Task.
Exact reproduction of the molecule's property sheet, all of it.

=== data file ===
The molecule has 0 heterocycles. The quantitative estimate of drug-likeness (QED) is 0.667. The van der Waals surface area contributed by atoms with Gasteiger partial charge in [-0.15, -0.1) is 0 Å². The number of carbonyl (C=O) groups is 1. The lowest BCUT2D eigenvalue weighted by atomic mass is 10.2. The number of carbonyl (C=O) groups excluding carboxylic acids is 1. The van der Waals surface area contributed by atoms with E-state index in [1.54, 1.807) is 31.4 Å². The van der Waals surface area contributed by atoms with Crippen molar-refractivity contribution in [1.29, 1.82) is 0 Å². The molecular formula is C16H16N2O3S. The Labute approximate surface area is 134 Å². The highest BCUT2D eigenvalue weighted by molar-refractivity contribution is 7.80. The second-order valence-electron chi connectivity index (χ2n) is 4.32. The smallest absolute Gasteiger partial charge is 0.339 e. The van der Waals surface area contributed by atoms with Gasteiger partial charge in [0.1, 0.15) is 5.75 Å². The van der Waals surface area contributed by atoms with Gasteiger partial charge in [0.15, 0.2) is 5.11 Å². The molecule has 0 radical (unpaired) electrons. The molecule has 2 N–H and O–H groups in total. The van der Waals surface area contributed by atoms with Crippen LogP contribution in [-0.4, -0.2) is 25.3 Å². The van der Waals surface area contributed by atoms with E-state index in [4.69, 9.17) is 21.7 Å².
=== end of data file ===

The molecule has 0 heterocycles. The quantitative estimate of drug-likeness (QED) is 0.667. The van der Waals surface area contributed by atoms with Gasteiger partial charge in [-0.15, -0.1) is 0 Å². The number of carbonyl (C=O) groups is 1. The lowest BCUT2D eigenvalue weighted by atomic mass is 10.2. The number of carbonyl (C=O) groups excluding carboxylic acids is 1. The van der Waals surface area contributed by atoms with E-state index in [1.54, 1.807) is 31.4 Å². The van der Waals surface area contributed by atoms with Crippen molar-refractivity contribution in [1.29, 1.82) is 0 Å². The molecular formula is C16H16N2O3S. The Labute approximate surface area is 134 Å². The highest BCUT2D eigenvalue weighted by molar-refractivity contribution is 7.80. The second-order valence-electron chi connectivity index (χ2n) is 4.32. The smallest absolute Gasteiger partial charge is 0.339 e. The van der Waals surface area contributed by atoms with Gasteiger partial charge in [0.1, 0.15) is 5.75 Å². The van der Waals surface area contributed by atoms with Gasteiger partial charge in [0.15, 0.2) is 5.11 Å². The molecule has 0 radical (unpaired) electrons. The molecule has 2 N–H and O–H groups in total. The van der Waals surface area contributed by atoms with Crippen LogP contribution in [-0.4, -0.2) is 25.3 Å². The van der Waals surface area contributed by atoms with E-state index in [4.69, 9.17) is 21.7 Å².